Jesus ‘Chuy’ Reyes Herrera: 1962-2022

My dad, Jesus “Chuy” Reyes Herrera, was a local legend, a celebrity of sorts, a Santa Barbara icon. His identity was built on his professional bike riding and wheelie tricks that he mastered as an original S.B. cruiser. In fact, there is now a professional category for competition based on the wheelie tricks my dad originated.

Today, kids all over town and in other places throughout the world are replicating the cruiser lifestyle that he and other locals created dating back to the 1980s. But back then, my dad and his cruiser family used single-gear bikes that weighed 50 pounds and had only a foot brake for safety. From that time up to today, my dad’s legendary cruising was admired, despised, and remembered from Butterfly Beach to Ortega Park, East Beach to Leadbetter Beach, and from the Mesa to the Pit. However, he is most remembered for holding a wheelie for multiple blocks on State Street, and he always created a stir during Fiesta and Summer Solstice parades. He is also known as an original of the annual Fiesta Cruiser Run from Stearns Wharf to Goleta Beach. My dad was an outlaw on his bike, and he once paid dearly for it after being severely beaten by law enforcement due to his defiant behavior.

My dad was an Eastside kid who grew to help represent the real Santa Barbara cruiser legends. He became the face for a movement that has now made our city the cruiser capital of the world. The image of my dad’s small but muscular frame on his custom bike, with his white T-shirt folded around his waist, is embedded in my mind. As a little girl, I remember seeing this bronze blur of a handsome man cruising up and down State Street. “There goes my dad,” I would say to myself. As I was growing up, I never understood my dad’s passion for riding and carrying on with his cruiser family. But over the years, I came to understand that his love for cruising was his therapy. It was his escape to tap into his natural talent and ability as the legendary face of Santa Barbara’s cruiser community.

Artwork by Jesus “Chuy” Reyes Herrera | Credit: Courtesy

My father was raised in a large Mexican-American family. He grew up attending local schools and was very popular among his classmates. He was always known for having a sense of humor. He was a prankster but very loyal to others. My dad grew up at a time when Chicano kids dressed with a lot of style. During this time, the lowrider culture had taken hold of Santa Barbara neighborhoods, and there are pictures of my dad and his friends dressed in their khaki pants pressed tightly, a bleached white T shirt, a cool Pendleton, a stretch belt, and wino shoes. It was within this pride and style that my dad was able to break out with his cruiser and emulate the lowrider scene, as he cruised all over town making a name for himself. It was said that when he was holding a wheelie, he looked as if he was behind the wheel of a lowrider.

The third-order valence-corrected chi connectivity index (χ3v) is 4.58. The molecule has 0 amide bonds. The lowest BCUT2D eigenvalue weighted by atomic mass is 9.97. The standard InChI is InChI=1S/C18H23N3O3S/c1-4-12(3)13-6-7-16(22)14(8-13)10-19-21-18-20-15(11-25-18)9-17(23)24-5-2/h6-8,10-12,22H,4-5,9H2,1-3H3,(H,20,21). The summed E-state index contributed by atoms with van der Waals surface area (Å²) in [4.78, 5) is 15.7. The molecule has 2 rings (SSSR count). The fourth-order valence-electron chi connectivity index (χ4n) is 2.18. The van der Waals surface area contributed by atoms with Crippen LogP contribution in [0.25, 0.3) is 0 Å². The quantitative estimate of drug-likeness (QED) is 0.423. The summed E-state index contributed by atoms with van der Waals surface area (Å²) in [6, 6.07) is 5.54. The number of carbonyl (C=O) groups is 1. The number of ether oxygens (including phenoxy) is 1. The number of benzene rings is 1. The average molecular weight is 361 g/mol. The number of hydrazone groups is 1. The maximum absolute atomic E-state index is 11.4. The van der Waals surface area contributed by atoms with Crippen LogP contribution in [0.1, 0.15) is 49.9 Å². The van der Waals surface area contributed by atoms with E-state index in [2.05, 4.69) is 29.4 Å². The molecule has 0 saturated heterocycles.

More importantly, my dad is a symbolic figure that represents the real Santa Barbara. His reign as the King of Wheelies started when there were stoplights on the 101. He was doing his thing before the Western White House, the soap opera Santa Barbara, Paseo Nuevo and now the closure of State Street by a promenade. Through the manifestation of what Santa Barbara has become, my dad, good or bad, never dropped his attitude toward the cruiser culture. How could he? He is truly everything that the cruiser family represents. Let me be honest: There were people with political ties who hated my dad because he was a public fixture that newcomers to Santa Barbara were trying to eliminate. So his legacy is not only fixed within the history of S.B. cruisers but also as a cultural icon of old-school Santa Barbara.

In the end, I cared for my dad, and I was able to see him play with my daughter and find peace. Being the daughter of Chuy Reyes Herrera came with a price. I often wondered why my dad, so dedicated to his craft, chose the cruiser lifestyle versus being a stay-at-home dad. But over the years, I realized that my father had his demons. He struggled inside, and it was beautifully documented in his drawings. The creativity my dad showed through his artwork is that of a genius. Maybe that’s why he took life on the chin.

My dad would often shrug his shoulders when life got hard. Being on his bike was his escape and how he lived to be truly free.

Funeral services for Chuy Reyes Herrera will be on April 28, 7 p.m., at Welch-Ryce-Haider downtown. On April 29 at 10 a.m., a Mass at Our Lady of Sorrows church will be held, with a burial service at the Santa Bárbara Cemetery and potluck reception at the Moose Lodge immediately following.


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